In December 2005, UTV acquired the overseas rights of the film. Made on abudget of ₹380 million, Don was released worldwide on 20 October 2006 in 800 screens during the Diwali festive season, clashing with another high-profile Bollywood film Jaan-E-Mann. The film opened to excellent to very good response at the domestic box office, with an occupancy of 90 percent. After a first day opening of ₹46 million, the grossed ₹141 million in its opening weekend. It also received good opening in overseas market with an opening weekend of over $2.2 million. In its opening weekend, the film grossed over ₹302 million worldwide. After its first week, the film collected more than ₹244 million in India. The film grossed $1.1 million in its first week in UK, while the total overseas first week collections were more than $4.1 million. The film grossed ₹529 million worldwide at the end of first week. The film had a very good hold in its second week, and performed extremely well, even better than that week's new release and collections increased in several centres, with setting new second week highs. In After its theatrical run, the film grossed over ₹7100 million in India, becoming the fifth highest-grossing Indian film of 2006, and was deemed "Hit". It also grossed over $7.8 million in the overseas territories and was declared a blockbuster. Worldwide, the film grossed over ₹1.06 billion (US$16 million) and was a major commercial success.
Distributed by T-series Home Entertainment domestically and Internationally by UTV, the film was released on DVDs on 5 December 2006 across all regions in a two-disc Collector's Edition pack in NTSC format, with several bonus content such as making of the film, bloopers, trailers, deleted scenes and clap track. It also included a "Don Comic Book". A steel case limited edition DVD was released in January 2007 with the same bonus features. The VCD version was released at the same time. A single-disc DVD pack was also released later. The Blu-ray version was released on 27 April 2011.
Upon release, Don was generally well received by critics. Mayank Shekhar from Mumbai Mirror gave the film a rating of 4 out of 5 and wrote "The former was a character-driven, intimate film, albeit a fairly slick thriller, mostly for its screenplay. The latter is a most updated Indian film of the action genre that always calculably concentrates on the new twists, and the turning points, both of which mostly seem cleverer than contrived; ably fitting pieces, the known characters, into a new domino." Raja Sen of Rediff.com gave a mixed review, believing that the film was "conventional and predictable" and complained that the director did not develop his characters. However, Sen was impressed by Chopra's performance, calling it "film's biggest surprise" and wrote "Stepping into Zeenat Aman's shoes is a tough task, but she doesn't really waste time pretending to be the stunner's successor. Chopra handles her role with efficiency, looking every bit the competent woman of action -- and a ravishing babe who fills out a skintight white jumpsuit deliciously. Roma is a hard part to play, but Priyanka has a no-nonsense air about her throughout the film. This is an actress willing to push herself, and has definite potential for screen magic. Not to mention a great smile."
Pratim D. Gupta of The Telegraph gave a positive review to film, noting that the director turned a formula film "of good defeats bad" into a modern-day neo-noir film where "bad fights bad.", and wrote "The new Don is more of a remix than remake with the scratchy edges smoothened out with grunge grooves and blistering beats. Farhan changes the backdrop and the background and yet manages to keep the original sequences and lines." Gupta also praised the acting, "eye-catching locations", cinematography, and production design, and thought that the "breathtaking chase and action sequences" broke new grounds on Indian screens. Bollywood Hungama's Taran Adarsh rated the film 3 out of 5, praising the performances of the lead actors and wrote "Shah Rukh Khan does very well as Don. He enacts the evil character with flourish. But he fails to carry off the other role [Vijay] with conviction. It looks made up, it doesn't come natural to him at all. Priyanka Chopra carries off her part with 'lan. The stunt [when she rescues Khan] is bound to win her laurels."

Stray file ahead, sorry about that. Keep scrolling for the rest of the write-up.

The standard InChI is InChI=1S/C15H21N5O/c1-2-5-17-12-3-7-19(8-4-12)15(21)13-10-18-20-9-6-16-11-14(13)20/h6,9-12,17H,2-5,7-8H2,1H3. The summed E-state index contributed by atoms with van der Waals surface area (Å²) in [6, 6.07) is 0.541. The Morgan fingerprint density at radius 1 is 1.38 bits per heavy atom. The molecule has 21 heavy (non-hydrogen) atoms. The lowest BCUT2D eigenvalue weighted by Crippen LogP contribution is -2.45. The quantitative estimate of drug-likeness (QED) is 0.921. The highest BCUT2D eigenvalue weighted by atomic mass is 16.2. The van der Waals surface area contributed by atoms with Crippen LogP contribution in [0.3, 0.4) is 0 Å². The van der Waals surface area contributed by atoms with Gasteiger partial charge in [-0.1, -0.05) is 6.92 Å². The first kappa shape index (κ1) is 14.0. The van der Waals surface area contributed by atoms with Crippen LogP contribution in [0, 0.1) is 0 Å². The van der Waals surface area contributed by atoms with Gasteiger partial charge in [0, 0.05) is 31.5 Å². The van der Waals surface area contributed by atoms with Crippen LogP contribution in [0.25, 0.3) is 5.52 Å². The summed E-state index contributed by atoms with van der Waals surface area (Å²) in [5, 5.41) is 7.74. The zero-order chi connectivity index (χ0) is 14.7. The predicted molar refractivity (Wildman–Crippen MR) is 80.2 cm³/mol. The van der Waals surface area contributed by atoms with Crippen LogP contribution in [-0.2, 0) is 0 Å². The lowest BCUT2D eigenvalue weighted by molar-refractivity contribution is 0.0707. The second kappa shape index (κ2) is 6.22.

Planet Bollywood gave a rating of 7 out of 10, particularly praising the twist ending and wrote "The Don of the 21st century is stylish with flaws, yet, you do enjoy the experience of watching it in the cinema." While labelling the film a "disappointment", film critic Sukanya Verma questioned Akhtar's decision behind remaking such an important film. She further criticised Akhtar for taking a fairly simple but engaging storyline, strangling it mercilessly and turning it into a shockingly unimaginative adaptation. Verma also found Khan to be inconsistent in the dual roles; however she praised Chopra's portrayal of Roma, and wrote "The seriousness with which Priyanka Chopra plays Roma is rather notable. She is a picture of restrained toughness and bubbling seduction." Giving 1 out of 5, film critic Rajeev Masand panned the film, terming it an exercise in indulgence, and wrote "Spiffily shot and stylishly packaged, the new Don may wear a new look, but what it’s clearly lacking is the raw energy, the unpredictability of Chandra Barot’s original thriller.
|Award||Category||Recipient(s) and nominee(s)||Result||Ref.|
|Asian Film Awards||Best Actor||Shah Rukh Khan||Nominated|||
|Filmfare Awards||Best Film||Don||Nominated|||
|Best Actor||Shah Rukh Khan||Nominated|
|Best Music Director||Shankar-Ehsaan-Loy||Nominated|
|Best Art Direction||Aradhana Seth||Nominated|
|Best Costume Design||Aki Narula||Nominated|
|Best Choreography||Ganesh Acharya (for song "Main Hoon Don")||Nominated|
|Best Action||Angelo Samn||Nominated|
|Best Special Effects||Red Chillies VFX||Nominated|
|IIFA Awards||Best Actor||Shah Rukh Khan||Nominated|||
|Neuchâtel International Fantastic Film Festival||Best Asian Film||Don||Won|||
A sequel, Don 2, directed by Akhtar was released on 23 December 2011. Khan, Chopra, Irani, and Puri reprise their roles as Don, Roma, D'Silva Alias Vardhaan, and Malik, respectively.